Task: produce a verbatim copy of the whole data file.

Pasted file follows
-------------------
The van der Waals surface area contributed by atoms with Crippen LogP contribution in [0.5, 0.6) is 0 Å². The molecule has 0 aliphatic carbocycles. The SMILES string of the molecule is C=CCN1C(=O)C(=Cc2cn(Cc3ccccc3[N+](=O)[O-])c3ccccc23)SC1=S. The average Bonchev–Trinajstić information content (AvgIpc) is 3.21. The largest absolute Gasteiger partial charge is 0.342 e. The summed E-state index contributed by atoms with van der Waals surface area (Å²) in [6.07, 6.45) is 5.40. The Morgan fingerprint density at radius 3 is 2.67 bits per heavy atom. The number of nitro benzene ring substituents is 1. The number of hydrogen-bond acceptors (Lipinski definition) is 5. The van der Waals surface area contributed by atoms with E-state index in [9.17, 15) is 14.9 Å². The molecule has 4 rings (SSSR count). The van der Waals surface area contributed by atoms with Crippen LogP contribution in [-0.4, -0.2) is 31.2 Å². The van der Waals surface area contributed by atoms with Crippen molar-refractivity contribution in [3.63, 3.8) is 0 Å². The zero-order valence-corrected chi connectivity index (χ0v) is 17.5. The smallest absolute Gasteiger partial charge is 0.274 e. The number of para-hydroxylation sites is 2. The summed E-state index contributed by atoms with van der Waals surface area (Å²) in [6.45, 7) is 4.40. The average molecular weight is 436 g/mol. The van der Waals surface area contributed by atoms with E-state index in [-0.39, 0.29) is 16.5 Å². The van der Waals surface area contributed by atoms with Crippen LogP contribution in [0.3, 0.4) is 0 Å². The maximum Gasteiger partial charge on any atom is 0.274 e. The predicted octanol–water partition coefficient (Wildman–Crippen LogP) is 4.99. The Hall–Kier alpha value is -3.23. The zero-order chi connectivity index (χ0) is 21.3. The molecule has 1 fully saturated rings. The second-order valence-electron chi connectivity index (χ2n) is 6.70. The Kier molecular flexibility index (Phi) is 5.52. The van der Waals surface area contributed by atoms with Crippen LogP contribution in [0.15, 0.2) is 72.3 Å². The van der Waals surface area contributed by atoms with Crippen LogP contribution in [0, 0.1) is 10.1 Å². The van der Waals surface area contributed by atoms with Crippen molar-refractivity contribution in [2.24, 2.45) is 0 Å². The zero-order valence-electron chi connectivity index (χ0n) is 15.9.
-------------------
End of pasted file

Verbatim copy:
The van der Waals surface area contributed by atoms with Crippen LogP contribution in [0.5, 0.6) is 0 Å². The molecule has 0 aliphatic carbocycles. The SMILES string of the molecule is C=CCN1C(=O)C(=Cc2cn(Cc3ccccc3[N+](=O)[O-])c3ccccc23)SC1=S. The average Bonchev–Trinajstić information content (AvgIpc) is 3.21. The largest absolute Gasteiger partial charge is 0.342 e. The summed E-state index contributed by atoms with van der Waals surface area (Å²) in [6.07, 6.45) is 5.40. The Morgan fingerprint density at radius 3 is 2.67 bits per heavy atom. The number of nitro benzene ring substituents is 1. The number of hydrogen-bond acceptors (Lipinski definition) is 5. The van der Waals surface area contributed by atoms with E-state index in [9.17, 15) is 14.9 Å². The molecule has 4 rings (SSSR count). The van der Waals surface area contributed by atoms with Crippen LogP contribution in [-0.4, -0.2) is 31.2 Å². The van der Waals surface area contributed by atoms with Crippen molar-refractivity contribution in [3.63, 3.8) is 0 Å². The zero-order valence-corrected chi connectivity index (χ0v) is 17.5. The smallest absolute Gasteiger partial charge is 0.274 e. The number of para-hydroxylation sites is 2. The summed E-state index contributed by atoms with van der Waals surface area (Å²) in [6.45, 7) is 4.40. The average molecular weight is 436 g/mol. The van der Waals surface area contributed by atoms with E-state index in [-0.39, 0.29) is 16.5 Å². The van der Waals surface area contributed by atoms with Crippen LogP contribution in [0.3, 0.4) is 0 Å². The maximum Gasteiger partial charge on any atom is 0.274 e. The predicted octanol–water partition coefficient (Wildman–Crippen LogP) is 4.99. The Hall–Kier alpha value is -3.23. The zero-order chi connectivity index (χ0) is 21.3. The molecule has 1 fully saturated rings. The second-order valence-electron chi connectivity index (χ2n) is 6.70. The Kier molecular flexibility index (Phi) is 5.52. The van der Waals surface area contributed by atoms with Crippen LogP contribution in [0.15, 0.2) is 72.3 Å². The van der Waals surface area contributed by atoms with Crippen LogP contribution in [0, 0.1) is 10.1 Å². The van der Waals surface area contributed by atoms with Crippen molar-refractivity contribution in [2.24, 2.45) is 0 Å². The zero-order valence-electron chi connectivity index (χ0n) is 15.9.